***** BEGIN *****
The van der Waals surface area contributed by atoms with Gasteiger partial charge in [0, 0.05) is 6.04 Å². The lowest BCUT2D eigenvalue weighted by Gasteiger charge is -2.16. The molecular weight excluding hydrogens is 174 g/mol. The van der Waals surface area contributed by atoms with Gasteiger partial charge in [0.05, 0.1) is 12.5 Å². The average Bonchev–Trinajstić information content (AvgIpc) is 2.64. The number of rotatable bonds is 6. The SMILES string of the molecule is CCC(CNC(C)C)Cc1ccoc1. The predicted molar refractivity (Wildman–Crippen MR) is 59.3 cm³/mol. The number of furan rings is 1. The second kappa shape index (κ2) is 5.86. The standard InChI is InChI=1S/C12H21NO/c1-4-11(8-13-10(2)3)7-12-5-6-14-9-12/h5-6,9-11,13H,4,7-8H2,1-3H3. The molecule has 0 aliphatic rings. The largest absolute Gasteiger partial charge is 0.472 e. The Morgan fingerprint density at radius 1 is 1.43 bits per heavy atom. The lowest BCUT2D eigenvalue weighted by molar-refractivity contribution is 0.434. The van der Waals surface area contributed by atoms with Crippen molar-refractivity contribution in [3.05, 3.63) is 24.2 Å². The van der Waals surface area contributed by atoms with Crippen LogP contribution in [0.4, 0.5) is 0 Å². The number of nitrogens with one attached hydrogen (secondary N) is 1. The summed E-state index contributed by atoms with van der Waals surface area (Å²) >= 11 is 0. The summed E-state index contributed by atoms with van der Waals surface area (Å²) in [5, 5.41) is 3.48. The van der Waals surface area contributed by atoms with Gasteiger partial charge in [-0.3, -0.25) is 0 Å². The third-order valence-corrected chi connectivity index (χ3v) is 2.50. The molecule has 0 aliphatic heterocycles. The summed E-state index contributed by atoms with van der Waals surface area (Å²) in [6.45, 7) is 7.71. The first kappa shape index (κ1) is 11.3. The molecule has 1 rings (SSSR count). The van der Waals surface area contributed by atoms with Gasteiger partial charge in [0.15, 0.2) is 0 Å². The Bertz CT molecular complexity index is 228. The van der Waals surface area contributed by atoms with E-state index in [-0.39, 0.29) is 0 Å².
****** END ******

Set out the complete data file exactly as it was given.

The van der Waals surface area contributed by atoms with Gasteiger partial charge in [0, 0.05) is 6.04 Å². The lowest BCUT2D eigenvalue weighted by Gasteiger charge is -2.16. The molecular weight excluding hydrogens is 174 g/mol. The van der Waals surface area contributed by atoms with Gasteiger partial charge in [0.05, 0.1) is 12.5 Å². The average Bonchev–Trinajstić information content (AvgIpc) is 2.64. The number of rotatable bonds is 6. The SMILES string of the molecule is CCC(CNC(C)C)Cc1ccoc1. The predicted molar refractivity (Wildman–Crippen MR) is 59.3 cm³/mol. The number of furan rings is 1. The second kappa shape index (κ2) is 5.86. The standard InChI is InChI=1S/C12H21NO/c1-4-11(8-13-10(2)3)7-12-5-6-14-9-12/h5-6,9-11,13H,4,7-8H2,1-3H3. The molecule has 0 aliphatic rings. The largest absolute Gasteiger partial charge is 0.472 e. The Morgan fingerprint density at radius 1 is 1.43 bits per heavy atom. The lowest BCUT2D eigenvalue weighted by molar-refractivity contribution is 0.434. The van der Waals surface area contributed by atoms with Crippen molar-refractivity contribution in [3.05, 3.63) is 24.2 Å². The van der Waals surface area contributed by atoms with Crippen LogP contribution in [0.4, 0.5) is 0 Å². The number of nitrogens with one attached hydrogen (secondary N) is 1. The summed E-state index contributed by atoms with van der Waals surface area (Å²) >= 11 is 0. The summed E-state index contributed by atoms with van der Waals surface area (Å²) in [5, 5.41) is 3.48. The van der Waals surface area contributed by atoms with Gasteiger partial charge in [-0.3, -0.25) is 0 Å². The third-order valence-corrected chi connectivity index (χ3v) is 2.50. The molecule has 0 aliphatic heterocycles. The summed E-state index contributed by atoms with van der Waals surface area (Å²) in [6.45, 7) is 7.71. The first kappa shape index (κ1) is 11.3. The molecule has 1 rings (SSSR count). The van der Waals surface area contributed by atoms with Gasteiger partial charge in [0.15, 0.2) is 0 Å². The Bertz CT molecular complexity index is 228. The van der Waals surface area contributed by atoms with E-state index in [-0.39, 0.29) is 0 Å².